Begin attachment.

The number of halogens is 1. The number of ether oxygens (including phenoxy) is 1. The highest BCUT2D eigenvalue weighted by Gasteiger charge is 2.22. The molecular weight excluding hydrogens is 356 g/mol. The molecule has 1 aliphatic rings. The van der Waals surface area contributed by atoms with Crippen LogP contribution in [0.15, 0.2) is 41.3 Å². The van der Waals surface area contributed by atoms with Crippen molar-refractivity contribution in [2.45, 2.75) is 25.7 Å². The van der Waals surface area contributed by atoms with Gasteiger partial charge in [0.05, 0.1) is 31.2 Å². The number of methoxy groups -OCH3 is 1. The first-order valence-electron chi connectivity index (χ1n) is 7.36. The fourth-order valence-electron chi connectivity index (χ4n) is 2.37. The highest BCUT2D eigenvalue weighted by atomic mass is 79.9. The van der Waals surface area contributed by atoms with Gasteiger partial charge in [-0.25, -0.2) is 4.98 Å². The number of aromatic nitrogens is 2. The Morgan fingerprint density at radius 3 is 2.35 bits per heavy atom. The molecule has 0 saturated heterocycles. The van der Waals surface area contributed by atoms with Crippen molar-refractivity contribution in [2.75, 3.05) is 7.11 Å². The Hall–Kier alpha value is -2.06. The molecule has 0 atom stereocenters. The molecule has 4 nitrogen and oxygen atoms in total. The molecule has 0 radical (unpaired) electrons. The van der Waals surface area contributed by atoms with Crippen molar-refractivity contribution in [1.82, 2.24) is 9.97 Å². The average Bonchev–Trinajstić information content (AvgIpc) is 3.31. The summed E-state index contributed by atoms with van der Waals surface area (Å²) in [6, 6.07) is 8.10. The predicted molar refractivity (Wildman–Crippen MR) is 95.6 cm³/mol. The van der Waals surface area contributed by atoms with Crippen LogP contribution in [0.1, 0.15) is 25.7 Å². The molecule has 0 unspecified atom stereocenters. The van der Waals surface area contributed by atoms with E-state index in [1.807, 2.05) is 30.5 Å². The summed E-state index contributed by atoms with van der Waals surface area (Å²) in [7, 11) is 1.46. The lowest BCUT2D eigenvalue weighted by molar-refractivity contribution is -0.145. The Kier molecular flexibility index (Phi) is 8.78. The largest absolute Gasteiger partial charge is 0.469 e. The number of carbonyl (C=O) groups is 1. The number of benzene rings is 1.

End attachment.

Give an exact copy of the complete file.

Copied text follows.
The number of halogens is 1. The number of ether oxygens (including phenoxy) is 1. The highest BCUT2D eigenvalue weighted by Gasteiger charge is 2.22. The molecular weight excluding hydrogens is 356 g/mol. The molecule has 1 aliphatic rings. The van der Waals surface area contributed by atoms with Crippen LogP contribution in [0.15, 0.2) is 41.3 Å². The van der Waals surface area contributed by atoms with Crippen molar-refractivity contribution in [2.45, 2.75) is 25.7 Å². The van der Waals surface area contributed by atoms with Gasteiger partial charge in [0.05, 0.1) is 31.2 Å². The number of methoxy groups -OCH3 is 1. The first-order valence-electron chi connectivity index (χ1n) is 7.36. The fourth-order valence-electron chi connectivity index (χ4n) is 2.37. The highest BCUT2D eigenvalue weighted by atomic mass is 79.9. The van der Waals surface area contributed by atoms with Gasteiger partial charge in [-0.25, -0.2) is 4.98 Å². The number of aromatic nitrogens is 2. The Morgan fingerprint density at radius 3 is 2.35 bits per heavy atom. The molecule has 0 saturated heterocycles. The van der Waals surface area contributed by atoms with Crippen molar-refractivity contribution in [2.75, 3.05) is 7.11 Å². The Hall–Kier alpha value is -2.06. The molecule has 0 atom stereocenters. The molecule has 4 nitrogen and oxygen atoms in total. The molecule has 0 radical (unpaired) electrons. The van der Waals surface area contributed by atoms with Crippen molar-refractivity contribution in [1.82, 2.24) is 9.97 Å². The average Bonchev–Trinajstić information content (AvgIpc) is 3.31. The summed E-state index contributed by atoms with van der Waals surface area (Å²) in [6, 6.07) is 8.10. The predicted molar refractivity (Wildman–Crippen MR) is 95.6 cm³/mol. The van der Waals surface area contributed by atoms with Crippen LogP contribution in [0.1, 0.15) is 25.7 Å². The molecule has 0 unspecified atom stereocenters. The van der Waals surface area contributed by atoms with E-state index in [1.807, 2.05) is 30.5 Å². The summed E-state index contributed by atoms with van der Waals surface area (Å²) in [7, 11) is 1.46. The lowest BCUT2D eigenvalue weighted by molar-refractivity contribution is -0.145. The Kier molecular flexibility index (Phi) is 8.78. The largest absolute Gasteiger partial charge is 0.469 e. The number of carbonyl (C=O) groups is 1. The number of benzene rings is 1.